Choo! Choo! There’s a new train in town, and it’s express to healthy-town! This train is the whole grain train, and it is ready for you and your family to step aboard!
To understand what a whole grain is, you must first understand the anatomy of a grain itself. A whole grain consists of 3 parts: the bran, the endosperm, and the germ. The bran is the outermost layer which contains fiber, B vitamins and minerals. The endosperm is the center layer and the largest and contains carbohydrates and proteins. The germ is the smallest part and the innermost and contains antioxidants, vitamin E, B vitamins, and healthy fats. The reason we should understand this is to clearly see how many nutrients these small grains have to offer. When they are milled, or refined, like our white breads and rice, both the bran and germ are stripped off, leaving only the endosperm! What a waste of the good stuff!
Because of the various nutrients whole grains have to offer, they provide us with just as many health benefits:
Reduces heart disease and stroke- Because of the high fiber content of whole grains, it helps to increase our good cholesterol and reduce our bad cholesterol, thus leading to a healthier heart and reduced risk of developing cardiovascular disease!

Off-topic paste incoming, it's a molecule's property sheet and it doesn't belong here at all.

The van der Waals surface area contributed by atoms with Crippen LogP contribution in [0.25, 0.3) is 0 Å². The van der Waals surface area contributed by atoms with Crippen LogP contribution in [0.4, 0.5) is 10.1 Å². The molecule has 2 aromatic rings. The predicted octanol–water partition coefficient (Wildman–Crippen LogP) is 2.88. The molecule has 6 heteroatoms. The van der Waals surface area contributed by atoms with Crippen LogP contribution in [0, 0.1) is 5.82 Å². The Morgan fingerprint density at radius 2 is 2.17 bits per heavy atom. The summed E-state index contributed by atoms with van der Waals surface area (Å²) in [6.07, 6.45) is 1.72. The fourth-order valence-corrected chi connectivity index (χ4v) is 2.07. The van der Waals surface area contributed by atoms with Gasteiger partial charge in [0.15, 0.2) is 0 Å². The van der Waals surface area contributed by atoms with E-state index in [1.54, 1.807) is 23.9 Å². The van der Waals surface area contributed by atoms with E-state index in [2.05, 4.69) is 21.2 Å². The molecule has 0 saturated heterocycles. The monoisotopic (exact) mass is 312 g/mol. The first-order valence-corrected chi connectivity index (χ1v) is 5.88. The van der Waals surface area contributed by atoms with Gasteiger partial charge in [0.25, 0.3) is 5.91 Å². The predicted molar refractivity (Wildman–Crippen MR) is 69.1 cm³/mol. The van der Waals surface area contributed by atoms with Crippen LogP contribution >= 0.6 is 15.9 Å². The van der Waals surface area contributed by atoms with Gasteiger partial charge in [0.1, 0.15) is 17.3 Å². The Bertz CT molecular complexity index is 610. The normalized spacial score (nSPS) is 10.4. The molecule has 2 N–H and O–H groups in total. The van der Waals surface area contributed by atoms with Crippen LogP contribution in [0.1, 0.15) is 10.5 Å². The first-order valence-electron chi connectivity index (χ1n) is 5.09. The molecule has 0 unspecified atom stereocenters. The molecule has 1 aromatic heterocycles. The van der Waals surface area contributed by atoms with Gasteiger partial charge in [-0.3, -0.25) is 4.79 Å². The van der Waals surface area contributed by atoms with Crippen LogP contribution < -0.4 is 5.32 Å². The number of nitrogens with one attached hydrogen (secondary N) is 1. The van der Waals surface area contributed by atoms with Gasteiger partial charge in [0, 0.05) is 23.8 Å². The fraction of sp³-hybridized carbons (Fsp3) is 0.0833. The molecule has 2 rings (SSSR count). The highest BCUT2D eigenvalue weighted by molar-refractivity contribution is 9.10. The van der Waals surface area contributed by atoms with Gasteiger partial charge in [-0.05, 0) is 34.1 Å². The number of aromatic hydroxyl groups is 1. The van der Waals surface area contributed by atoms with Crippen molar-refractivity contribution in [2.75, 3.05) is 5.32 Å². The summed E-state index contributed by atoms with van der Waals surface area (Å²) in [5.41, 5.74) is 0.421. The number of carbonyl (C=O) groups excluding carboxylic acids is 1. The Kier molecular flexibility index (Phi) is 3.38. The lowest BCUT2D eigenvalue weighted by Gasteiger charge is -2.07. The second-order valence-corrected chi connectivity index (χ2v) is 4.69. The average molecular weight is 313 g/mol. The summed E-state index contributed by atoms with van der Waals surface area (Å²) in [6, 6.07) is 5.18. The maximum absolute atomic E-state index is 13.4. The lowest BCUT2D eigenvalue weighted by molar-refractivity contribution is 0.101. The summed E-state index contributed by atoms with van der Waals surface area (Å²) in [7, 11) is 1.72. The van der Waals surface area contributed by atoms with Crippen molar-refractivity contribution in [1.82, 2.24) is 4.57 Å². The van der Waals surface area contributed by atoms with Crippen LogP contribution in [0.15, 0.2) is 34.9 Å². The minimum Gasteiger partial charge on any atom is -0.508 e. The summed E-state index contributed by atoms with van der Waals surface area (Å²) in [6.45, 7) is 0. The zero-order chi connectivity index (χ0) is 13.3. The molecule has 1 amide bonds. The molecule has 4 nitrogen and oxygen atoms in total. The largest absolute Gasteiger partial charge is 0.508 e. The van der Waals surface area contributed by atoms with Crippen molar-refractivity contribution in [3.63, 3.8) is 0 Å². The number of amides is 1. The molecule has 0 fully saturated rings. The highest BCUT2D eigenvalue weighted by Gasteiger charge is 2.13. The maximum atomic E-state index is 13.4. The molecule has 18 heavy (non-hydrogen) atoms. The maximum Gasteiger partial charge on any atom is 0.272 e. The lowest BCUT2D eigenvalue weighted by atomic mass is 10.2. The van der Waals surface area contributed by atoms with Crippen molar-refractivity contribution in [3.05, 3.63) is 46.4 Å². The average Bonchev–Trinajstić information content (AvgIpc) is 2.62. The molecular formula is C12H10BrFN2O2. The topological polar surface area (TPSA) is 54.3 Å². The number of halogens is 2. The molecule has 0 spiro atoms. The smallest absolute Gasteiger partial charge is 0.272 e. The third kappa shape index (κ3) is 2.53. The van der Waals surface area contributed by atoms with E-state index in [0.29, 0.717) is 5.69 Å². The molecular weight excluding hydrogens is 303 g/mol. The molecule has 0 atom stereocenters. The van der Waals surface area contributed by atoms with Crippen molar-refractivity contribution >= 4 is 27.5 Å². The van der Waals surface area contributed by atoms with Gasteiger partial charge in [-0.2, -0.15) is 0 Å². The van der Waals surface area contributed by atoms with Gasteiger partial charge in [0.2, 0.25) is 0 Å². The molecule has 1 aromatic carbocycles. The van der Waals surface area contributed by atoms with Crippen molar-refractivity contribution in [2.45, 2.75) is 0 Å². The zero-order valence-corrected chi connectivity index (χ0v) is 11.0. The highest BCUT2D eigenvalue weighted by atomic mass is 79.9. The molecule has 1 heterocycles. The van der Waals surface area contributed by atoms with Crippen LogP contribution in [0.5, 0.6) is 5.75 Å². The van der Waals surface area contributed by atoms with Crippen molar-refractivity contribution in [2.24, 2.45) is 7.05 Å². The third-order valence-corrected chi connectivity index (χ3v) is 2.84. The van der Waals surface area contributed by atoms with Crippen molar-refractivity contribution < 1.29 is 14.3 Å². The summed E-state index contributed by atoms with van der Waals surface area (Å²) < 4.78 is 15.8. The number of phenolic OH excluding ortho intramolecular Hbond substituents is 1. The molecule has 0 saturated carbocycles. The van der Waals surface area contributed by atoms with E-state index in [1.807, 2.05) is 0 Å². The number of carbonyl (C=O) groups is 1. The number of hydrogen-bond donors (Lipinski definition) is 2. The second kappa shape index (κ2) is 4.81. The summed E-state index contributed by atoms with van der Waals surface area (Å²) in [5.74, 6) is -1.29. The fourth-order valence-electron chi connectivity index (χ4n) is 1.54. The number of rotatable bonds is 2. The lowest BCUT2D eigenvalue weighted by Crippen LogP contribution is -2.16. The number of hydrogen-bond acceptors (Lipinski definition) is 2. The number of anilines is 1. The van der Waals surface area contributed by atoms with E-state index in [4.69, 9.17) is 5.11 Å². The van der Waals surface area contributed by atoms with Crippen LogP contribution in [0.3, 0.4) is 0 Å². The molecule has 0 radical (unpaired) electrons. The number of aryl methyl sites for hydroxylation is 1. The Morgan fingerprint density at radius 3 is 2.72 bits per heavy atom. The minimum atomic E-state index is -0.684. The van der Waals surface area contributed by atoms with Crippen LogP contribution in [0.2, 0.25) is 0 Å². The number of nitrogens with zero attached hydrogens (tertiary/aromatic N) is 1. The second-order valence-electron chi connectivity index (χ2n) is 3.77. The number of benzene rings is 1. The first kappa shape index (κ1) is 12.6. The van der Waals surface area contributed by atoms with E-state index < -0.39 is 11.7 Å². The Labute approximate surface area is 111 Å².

Reduces risk of certain cancers- According to the American Institute of Cancer Research, whole grains contain many nutrients that can play a role in reducing cancer risk, especially antioxidants. By also increasing your plant intake, you will lower your animal and meat intake which helps in preventing numerous cancers as well.
Reduces chance of developing diabetes- Studies have shown that individuals who consume more whole grains rather than refined grains are less likely to have diabetes. This may be due to the high magnesium content as well as replacing your simple sugar intake with complex carbohydrates.
Reduces obesity- Whole grains are packed with fiber which helps us stay fuller for longer and can curb your appetite!
Remember, at least half of your grains daily should be whole and you can be sure of this by the labeling under the ingredients list. Be warned, just because something is labeled “multi-grain” does NOT mean it contains whole grain. As long as it specifically states the word “whole” before the grain name, you are good to go! Some examples of whole grains to add to your diet today are: whole wheat, barley, bulgur, faro, millet, quinoa, and wheat berries.
The next train comes in soon; will you and your family be on board?